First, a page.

If you have a look at any photographer’s portfolio, you’ll notice that if buildings form part of their subject matter, it tends to be a major focus of theirs, otherwise photographers generally either like taking building pics or they sort of put those types of pics off to explore later. It’s not exclusively a matter of interest however, but mostly a matter of building photos generally requiring a fair bit of specialisation in their photographic documentation. Some of the iconic buildings which are well known and can be spotted anywhere are much easier to shoot, otherwise taking pictures of a large, inanimate object such as a building tends to be something photographers either go “all-in” with or they dabble in it just a little here and there.
For a travel blogger such as myself (and perhaps a little bit of a travel-photo junkie), I love to take photos of buildings, particularly those which embody the destination I’m visiting. I may not always feature in the pic itself, but I reckon anybody who’s seen more than one of the photos I’ve taken can sort of spot a trend – a kind of signature shooting style, if you like. I’m by no means a pro photographer or claiming to harbour ambitions of becoming one, but I’ve picked up a thing or two about how to specifically take what I believe to be good pictures of buildings.
Take More Than One Pic
It’s perhaps an unwritten law of taking any sort of pic, whether it’s an action shot or a selfie (group selfies included), but yeah you simply cannot just take one pic if you want to make sure you get a good shot. The first shot you take could very well be the best one of the lot, but leave the decision around that for later, when you sort through all the pics. I’m not just talking about more than one pic of the same object or subjects though. You should take multiple pics from each angle you shoot. So if there’s a ground-level angle, take at least three similar pictures of that same angle. You’ll be surprised at how the final pics come out, with those that otherwise look similar to each other featuring something significant to separate the good pictures from the great ones.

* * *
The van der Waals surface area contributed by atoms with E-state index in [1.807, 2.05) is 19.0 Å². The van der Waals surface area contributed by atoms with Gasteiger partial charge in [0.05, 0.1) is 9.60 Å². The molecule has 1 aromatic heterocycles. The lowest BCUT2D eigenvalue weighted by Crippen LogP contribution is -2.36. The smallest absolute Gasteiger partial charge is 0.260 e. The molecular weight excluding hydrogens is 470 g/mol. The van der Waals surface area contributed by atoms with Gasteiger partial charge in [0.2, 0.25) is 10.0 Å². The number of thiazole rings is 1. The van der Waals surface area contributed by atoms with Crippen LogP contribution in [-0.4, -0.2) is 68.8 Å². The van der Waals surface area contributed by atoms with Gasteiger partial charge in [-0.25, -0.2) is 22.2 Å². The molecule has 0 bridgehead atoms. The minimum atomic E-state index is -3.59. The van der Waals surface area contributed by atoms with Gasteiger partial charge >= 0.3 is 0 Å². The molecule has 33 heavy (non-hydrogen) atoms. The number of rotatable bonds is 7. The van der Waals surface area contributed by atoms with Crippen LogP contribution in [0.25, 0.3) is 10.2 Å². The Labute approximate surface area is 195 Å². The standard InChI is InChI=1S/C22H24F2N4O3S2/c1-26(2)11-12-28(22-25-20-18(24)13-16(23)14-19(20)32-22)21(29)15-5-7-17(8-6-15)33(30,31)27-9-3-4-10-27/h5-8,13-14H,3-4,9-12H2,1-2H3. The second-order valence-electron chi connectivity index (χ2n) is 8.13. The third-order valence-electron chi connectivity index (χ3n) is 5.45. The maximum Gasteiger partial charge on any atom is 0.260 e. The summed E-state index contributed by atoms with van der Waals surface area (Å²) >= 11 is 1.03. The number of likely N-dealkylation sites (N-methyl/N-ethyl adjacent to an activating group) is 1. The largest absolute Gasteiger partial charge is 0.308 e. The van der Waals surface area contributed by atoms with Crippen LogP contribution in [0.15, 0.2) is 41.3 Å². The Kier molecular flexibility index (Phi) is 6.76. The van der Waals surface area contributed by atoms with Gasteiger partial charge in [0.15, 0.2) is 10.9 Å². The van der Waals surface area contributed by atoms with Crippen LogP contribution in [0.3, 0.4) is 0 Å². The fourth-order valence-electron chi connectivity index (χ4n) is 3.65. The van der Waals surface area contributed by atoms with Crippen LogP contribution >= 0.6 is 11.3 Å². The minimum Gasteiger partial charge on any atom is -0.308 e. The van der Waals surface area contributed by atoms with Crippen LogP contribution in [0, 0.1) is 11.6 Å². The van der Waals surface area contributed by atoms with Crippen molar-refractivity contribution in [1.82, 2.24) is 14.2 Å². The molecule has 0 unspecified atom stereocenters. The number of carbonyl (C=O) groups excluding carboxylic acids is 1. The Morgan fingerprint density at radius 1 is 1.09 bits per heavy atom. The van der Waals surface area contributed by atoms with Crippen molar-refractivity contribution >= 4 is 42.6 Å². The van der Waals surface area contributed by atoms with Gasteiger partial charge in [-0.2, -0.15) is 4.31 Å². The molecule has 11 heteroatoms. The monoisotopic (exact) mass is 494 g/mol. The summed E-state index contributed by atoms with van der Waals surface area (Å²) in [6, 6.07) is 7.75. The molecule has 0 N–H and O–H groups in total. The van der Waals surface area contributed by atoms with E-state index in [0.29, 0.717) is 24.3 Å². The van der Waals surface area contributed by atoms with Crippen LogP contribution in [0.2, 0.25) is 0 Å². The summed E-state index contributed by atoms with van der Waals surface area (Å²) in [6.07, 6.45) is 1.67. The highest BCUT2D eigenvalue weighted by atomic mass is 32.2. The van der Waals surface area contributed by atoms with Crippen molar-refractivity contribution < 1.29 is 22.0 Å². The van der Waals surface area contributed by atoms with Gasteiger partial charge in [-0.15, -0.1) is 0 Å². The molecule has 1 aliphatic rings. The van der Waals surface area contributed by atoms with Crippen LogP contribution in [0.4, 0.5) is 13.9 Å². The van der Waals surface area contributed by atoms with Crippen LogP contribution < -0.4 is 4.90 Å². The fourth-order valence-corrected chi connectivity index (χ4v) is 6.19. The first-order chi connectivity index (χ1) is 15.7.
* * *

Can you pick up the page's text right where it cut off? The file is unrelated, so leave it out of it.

Use Manual Focus
Because of the colossal size of buildings, the auto-focus feature which is built into so many digital cameras these days can spoil the pic a bit. Auto-focus fundamentally “seeks” out something to focus on by essentially separating it from the background and other dominant colours. This can result in the entire building being “mistaken” for the background with whatever small difference in the profile of the building being targeted as the focal point. Use manual focus so that you can make sure the building comes out sharply.
Otherwise just aim for shots which clearly define the building by way of any unique features it may have. You can’t shoot Big Ben from below the clock-downwards, for example, but you probably also won’t be able to fit the entire building into the shot, unless you’re standing far away.